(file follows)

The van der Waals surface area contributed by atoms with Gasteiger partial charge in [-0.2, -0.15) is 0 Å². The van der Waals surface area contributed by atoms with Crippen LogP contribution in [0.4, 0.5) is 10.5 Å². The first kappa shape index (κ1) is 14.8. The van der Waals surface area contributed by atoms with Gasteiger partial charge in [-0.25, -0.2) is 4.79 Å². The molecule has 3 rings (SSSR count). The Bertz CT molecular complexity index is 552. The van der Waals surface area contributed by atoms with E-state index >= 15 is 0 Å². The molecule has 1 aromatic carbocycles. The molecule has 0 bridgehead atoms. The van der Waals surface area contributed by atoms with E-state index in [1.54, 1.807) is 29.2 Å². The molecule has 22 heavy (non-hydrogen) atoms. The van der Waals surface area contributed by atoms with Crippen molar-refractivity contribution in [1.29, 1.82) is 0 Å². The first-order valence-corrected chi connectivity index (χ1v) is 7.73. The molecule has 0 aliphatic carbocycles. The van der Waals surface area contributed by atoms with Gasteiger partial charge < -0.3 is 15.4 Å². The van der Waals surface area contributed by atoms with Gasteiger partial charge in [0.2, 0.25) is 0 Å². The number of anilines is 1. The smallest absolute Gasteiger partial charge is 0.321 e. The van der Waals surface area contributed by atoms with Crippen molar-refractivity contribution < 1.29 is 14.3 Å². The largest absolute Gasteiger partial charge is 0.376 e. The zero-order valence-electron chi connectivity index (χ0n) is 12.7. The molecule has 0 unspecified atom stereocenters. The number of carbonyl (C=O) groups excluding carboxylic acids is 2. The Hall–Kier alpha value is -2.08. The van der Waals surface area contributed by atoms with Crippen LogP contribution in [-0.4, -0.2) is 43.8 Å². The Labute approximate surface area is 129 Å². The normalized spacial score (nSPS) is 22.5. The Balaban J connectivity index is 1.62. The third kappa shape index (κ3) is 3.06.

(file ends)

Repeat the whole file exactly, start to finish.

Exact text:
The van der Waals surface area contributed by atoms with Gasteiger partial charge in [-0.2, -0.15) is 0 Å². The van der Waals surface area contributed by atoms with Crippen LogP contribution in [0.4, 0.5) is 10.5 Å². The first kappa shape index (κ1) is 14.8. The van der Waals surface area contributed by atoms with Gasteiger partial charge in [-0.25, -0.2) is 4.79 Å². The molecule has 3 rings (SSSR count). The Bertz CT molecular complexity index is 552. The van der Waals surface area contributed by atoms with E-state index >= 15 is 0 Å². The molecule has 1 aromatic carbocycles. The molecule has 0 bridgehead atoms. The van der Waals surface area contributed by atoms with E-state index in [1.54, 1.807) is 29.2 Å². The molecule has 22 heavy (non-hydrogen) atoms. The van der Waals surface area contributed by atoms with Crippen molar-refractivity contribution in [1.29, 1.82) is 0 Å². The first-order valence-corrected chi connectivity index (χ1v) is 7.73. The molecule has 0 aliphatic carbocycles. The van der Waals surface area contributed by atoms with Gasteiger partial charge < -0.3 is 15.4 Å². The van der Waals surface area contributed by atoms with Gasteiger partial charge in [0.2, 0.25) is 0 Å². The number of anilines is 1. The smallest absolute Gasteiger partial charge is 0.321 e. The van der Waals surface area contributed by atoms with Crippen molar-refractivity contribution < 1.29 is 14.3 Å². The largest absolute Gasteiger partial charge is 0.376 e. The zero-order valence-electron chi connectivity index (χ0n) is 12.7. The molecule has 0 unspecified atom stereocenters. The number of carbonyl (C=O) groups excluding carboxylic acids is 2. The Hall–Kier alpha value is -2.08. The van der Waals surface area contributed by atoms with Crippen LogP contribution in [-0.4, -0.2) is 43.8 Å². The Labute approximate surface area is 129 Å². The normalized spacial score (nSPS) is 22.5. The Balaban J connectivity index is 1.62. The third kappa shape index (κ3) is 3.06.